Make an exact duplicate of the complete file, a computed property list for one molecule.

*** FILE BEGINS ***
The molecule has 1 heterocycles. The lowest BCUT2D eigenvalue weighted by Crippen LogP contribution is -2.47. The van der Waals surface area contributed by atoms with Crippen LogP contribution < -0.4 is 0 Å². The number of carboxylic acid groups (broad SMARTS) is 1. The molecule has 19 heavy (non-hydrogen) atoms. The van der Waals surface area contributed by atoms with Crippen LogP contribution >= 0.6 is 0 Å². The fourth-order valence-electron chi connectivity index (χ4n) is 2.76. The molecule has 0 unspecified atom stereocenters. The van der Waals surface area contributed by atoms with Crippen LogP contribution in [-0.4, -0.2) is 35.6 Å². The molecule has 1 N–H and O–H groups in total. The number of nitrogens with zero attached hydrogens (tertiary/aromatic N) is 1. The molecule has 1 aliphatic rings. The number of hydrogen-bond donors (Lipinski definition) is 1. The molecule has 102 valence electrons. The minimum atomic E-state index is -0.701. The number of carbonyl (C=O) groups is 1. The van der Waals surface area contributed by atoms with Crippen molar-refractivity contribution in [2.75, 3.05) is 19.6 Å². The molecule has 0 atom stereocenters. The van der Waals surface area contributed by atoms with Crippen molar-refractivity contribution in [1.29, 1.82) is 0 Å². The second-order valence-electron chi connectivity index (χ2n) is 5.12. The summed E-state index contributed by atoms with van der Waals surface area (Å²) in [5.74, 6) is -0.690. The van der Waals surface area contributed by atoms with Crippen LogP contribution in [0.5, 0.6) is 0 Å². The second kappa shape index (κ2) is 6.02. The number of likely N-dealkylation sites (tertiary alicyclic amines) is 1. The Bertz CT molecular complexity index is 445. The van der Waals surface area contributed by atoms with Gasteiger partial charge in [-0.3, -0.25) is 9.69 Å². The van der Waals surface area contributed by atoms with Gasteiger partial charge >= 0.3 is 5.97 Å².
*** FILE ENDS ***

The molecule has 1 heterocycles. The lowest BCUT2D eigenvalue weighted by Crippen LogP contribution is -2.47. The van der Waals surface area contributed by atoms with Crippen LogP contribution < -0.4 is 0 Å². The number of carboxylic acid groups (broad SMARTS) is 1. The molecule has 19 heavy (non-hydrogen) atoms. The van der Waals surface area contributed by atoms with Crippen LogP contribution >= 0.6 is 0 Å². The fourth-order valence-electron chi connectivity index (χ4n) is 2.76. The molecule has 0 unspecified atom stereocenters. The van der Waals surface area contributed by atoms with Crippen LogP contribution in [-0.4, -0.2) is 35.6 Å². The molecule has 1 N–H and O–H groups in total. The number of nitrogens with zero attached hydrogens (tertiary/aromatic N) is 1. The molecule has 1 aliphatic rings. The number of hydrogen-bond donors (Lipinski definition) is 1. The molecule has 102 valence electrons. The minimum atomic E-state index is -0.701. The number of carbonyl (C=O) groups is 1. The van der Waals surface area contributed by atoms with Crippen molar-refractivity contribution in [2.75, 3.05) is 19.6 Å². The molecule has 0 atom stereocenters. The van der Waals surface area contributed by atoms with Crippen molar-refractivity contribution in [1.29, 1.82) is 0 Å². The second-order valence-electron chi connectivity index (χ2n) is 5.12. The summed E-state index contributed by atoms with van der Waals surface area (Å²) in [5.74, 6) is -0.690. The van der Waals surface area contributed by atoms with Crippen LogP contribution in [0.5, 0.6) is 0 Å². The second kappa shape index (κ2) is 6.02. The number of likely N-dealkylation sites (tertiary alicyclic amines) is 1. The Bertz CT molecular complexity index is 445. The van der Waals surface area contributed by atoms with Gasteiger partial charge in [-0.3, -0.25) is 9.69 Å². The van der Waals surface area contributed by atoms with Gasteiger partial charge >= 0.3 is 5.97 Å².